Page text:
Baltimore to Expunge Records from Spy Plane

The technology was secretly tested in a trial funded by a pair of Texas philanthropists.


BALTIMORE (AP) — Records and data collected by a now-defunct aerial surveillance program in Baltimore will be expunged as part of a federal lawsuit settlement filed this week.

The Baltimore Police Department and Persistent Surveillance Systems will dispose of all records except those related to ongoing prosecutions as part of the settlement, The Baltimore Sun reported. The newspaper said officials didn't provide the number of potentially affected cases.

The technology was secretly tested in Baltimore in 2016 in a trial funded by a pair of Texas philanthropists. Residents and top city officials were unaware of the police-approved test until news outlets revealed it.

In 2020, the American Civil Liberties Union filed a federal lawsuit against the police department to stop another trial. The lawsuit, filed on behalf of the grassroots think tank Leaders of A Beautiful Struggle, cited privacy concerns and sought an injunction to ground the planes. In June, the 4th Circuit U.S. Court of Appeals in Richmond, Virginia, ruled in the plaintiffs' favor.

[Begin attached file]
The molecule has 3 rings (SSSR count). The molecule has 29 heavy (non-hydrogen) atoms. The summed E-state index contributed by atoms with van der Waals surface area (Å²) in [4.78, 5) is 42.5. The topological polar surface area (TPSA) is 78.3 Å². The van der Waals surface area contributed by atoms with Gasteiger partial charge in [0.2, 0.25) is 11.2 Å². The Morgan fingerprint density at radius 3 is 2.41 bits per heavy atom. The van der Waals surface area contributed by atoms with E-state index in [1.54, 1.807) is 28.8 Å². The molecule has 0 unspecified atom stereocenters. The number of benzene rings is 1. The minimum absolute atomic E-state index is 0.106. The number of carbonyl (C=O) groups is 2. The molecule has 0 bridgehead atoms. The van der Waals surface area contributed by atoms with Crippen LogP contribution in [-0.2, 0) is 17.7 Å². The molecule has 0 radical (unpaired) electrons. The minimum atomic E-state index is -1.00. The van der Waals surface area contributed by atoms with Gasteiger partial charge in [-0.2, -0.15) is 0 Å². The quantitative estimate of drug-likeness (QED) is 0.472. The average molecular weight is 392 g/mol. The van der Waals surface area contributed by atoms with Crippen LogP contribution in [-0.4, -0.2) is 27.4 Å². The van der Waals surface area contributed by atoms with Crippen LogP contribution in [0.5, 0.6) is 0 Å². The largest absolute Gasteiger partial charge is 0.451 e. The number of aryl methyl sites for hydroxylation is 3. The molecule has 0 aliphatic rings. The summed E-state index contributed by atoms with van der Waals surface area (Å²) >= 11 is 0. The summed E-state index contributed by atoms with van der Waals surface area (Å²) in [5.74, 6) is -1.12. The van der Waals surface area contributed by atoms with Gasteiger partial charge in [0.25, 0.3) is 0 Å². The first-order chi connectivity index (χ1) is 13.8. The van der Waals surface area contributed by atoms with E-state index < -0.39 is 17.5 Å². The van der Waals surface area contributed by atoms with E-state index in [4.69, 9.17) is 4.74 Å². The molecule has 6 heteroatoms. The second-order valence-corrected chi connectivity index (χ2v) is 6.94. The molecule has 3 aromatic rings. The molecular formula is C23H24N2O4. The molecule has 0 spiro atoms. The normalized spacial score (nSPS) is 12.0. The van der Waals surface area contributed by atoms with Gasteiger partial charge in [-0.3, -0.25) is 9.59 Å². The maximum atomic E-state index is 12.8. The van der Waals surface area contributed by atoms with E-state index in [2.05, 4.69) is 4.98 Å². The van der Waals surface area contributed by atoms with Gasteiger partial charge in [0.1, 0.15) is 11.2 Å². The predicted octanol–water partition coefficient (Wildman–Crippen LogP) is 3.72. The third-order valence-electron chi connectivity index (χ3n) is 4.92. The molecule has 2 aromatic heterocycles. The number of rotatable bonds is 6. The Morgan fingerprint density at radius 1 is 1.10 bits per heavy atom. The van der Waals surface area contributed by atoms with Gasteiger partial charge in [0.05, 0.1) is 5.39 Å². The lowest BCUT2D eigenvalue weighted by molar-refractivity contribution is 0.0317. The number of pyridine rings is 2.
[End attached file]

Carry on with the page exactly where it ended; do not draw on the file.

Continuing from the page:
“Allowing the police to wield this power unchecked is anathema to the values enshrined in our Fourth Amendment,” Chief Judge Roger Gregory wrote in the opinion.

Dayvon Love, public policy director for the think tank said Wednesday that the organization is satisfied with the settlement. The group decided to be plaintiffs in the lawsuit because “it was important for us to push back against the government attempts to undermine social movements,” he said.

The city’s Board of Estimates voted to cancel the contract for the program last year. The city agreed to pay $99,000 to cover the plaintiffs’ attorneys’ fees as part of the settlement.

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